Only a third of immigrants pass integration exam: report

Integration exam
Image from a video portraying students during the integration exam (Dienst Uitvoering Onderwijs). (Image from a video portraying students during the integration exam (Dienst Uitvoering Onderwijs))

Since a law was passed in 2013 making integration the responsibility of immigrants themselves, only a third of immigrants passed the naturalization exam in time, according to a report by the Netherlands General Court of Audit. The exam is also taken at a lower level than before the law, reports.

The new naturalization law states that it is the immigrant's responsibility to pass the integration exam within three years of arriving in the country. Before that municipalities were responsible to integrate newcomers. The law also states that immigrants who can not afford the integration course, can take out a loan of up to 10 thousand euros for the course and language lessons. If they pass the exam in time, the loan becomes a gift. If not they have to pay it back.

Of the 5,415 immigrants and refugees who make the Netherlands their home in the first half of 2013, only 33 percent passed their integration exam in the three years time limit. 50 percent did not manage to do so. The rest received an exemption or waiver. Only 2 percent of newcomers passed the integration exam at a higher level than the mandatory level since 2013. Between 2007 and 2012 it was 20 percent.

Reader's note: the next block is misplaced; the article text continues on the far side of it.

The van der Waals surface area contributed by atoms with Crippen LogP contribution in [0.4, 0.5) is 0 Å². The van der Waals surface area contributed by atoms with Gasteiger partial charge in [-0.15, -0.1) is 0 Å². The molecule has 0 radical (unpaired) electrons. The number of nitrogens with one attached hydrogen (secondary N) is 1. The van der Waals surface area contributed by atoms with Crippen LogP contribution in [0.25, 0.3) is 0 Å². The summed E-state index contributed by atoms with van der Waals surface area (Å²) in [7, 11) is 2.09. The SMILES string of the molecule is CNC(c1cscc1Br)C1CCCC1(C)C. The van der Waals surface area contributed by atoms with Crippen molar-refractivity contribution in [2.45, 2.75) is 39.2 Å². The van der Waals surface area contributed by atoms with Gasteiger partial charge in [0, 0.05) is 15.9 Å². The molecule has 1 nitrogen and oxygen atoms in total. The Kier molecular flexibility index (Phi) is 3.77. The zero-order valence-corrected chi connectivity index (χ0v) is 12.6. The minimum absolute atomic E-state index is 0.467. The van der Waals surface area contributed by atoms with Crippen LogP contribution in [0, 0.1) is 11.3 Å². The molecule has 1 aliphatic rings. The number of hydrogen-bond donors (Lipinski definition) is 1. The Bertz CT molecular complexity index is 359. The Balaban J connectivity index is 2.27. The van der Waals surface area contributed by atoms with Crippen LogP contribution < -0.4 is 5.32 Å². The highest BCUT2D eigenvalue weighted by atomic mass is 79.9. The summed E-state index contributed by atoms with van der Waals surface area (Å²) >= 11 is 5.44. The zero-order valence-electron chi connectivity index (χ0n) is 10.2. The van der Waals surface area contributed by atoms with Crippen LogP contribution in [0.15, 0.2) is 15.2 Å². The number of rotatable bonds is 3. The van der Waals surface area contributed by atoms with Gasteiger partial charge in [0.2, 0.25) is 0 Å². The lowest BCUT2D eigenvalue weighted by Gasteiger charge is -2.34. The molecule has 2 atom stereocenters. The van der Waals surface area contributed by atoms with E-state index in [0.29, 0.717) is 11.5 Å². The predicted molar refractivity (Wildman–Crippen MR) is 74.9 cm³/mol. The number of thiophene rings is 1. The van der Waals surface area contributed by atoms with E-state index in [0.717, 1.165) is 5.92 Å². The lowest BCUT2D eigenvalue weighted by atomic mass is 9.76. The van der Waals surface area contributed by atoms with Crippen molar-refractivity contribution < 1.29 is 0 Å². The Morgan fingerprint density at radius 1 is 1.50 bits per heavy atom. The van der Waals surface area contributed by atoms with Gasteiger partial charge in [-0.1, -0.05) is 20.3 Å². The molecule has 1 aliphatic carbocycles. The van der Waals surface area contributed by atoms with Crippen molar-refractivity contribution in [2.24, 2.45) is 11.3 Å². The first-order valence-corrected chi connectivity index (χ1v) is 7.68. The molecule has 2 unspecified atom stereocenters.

According to the report, the biggest problem is that immigrants who do not speak the language yet are barely able to find their own way in the maze of courses. The Blik op Werk website, which keeps an eye on the quality of the integration courses on offer, is largely in Dutch. 

In October Minister Lodewijk Asscher of Social Affairs and Employment wrote to parliament that the pass rate for the integration exam increased from 32 percent in April 2016 to 49 percent in October 2016. He still expressed his worries about the system.

According to the report, Asscher proposed that municipalities take on a more advisory role in integration, providing newcomers with more information about the courses, giving them extra incentive to take the exam and translating more documents relevant to them, including on the Blik op Werk website. "The findings of the Minister and the adjustments he announced are in line with the findings of our investigation", the report says.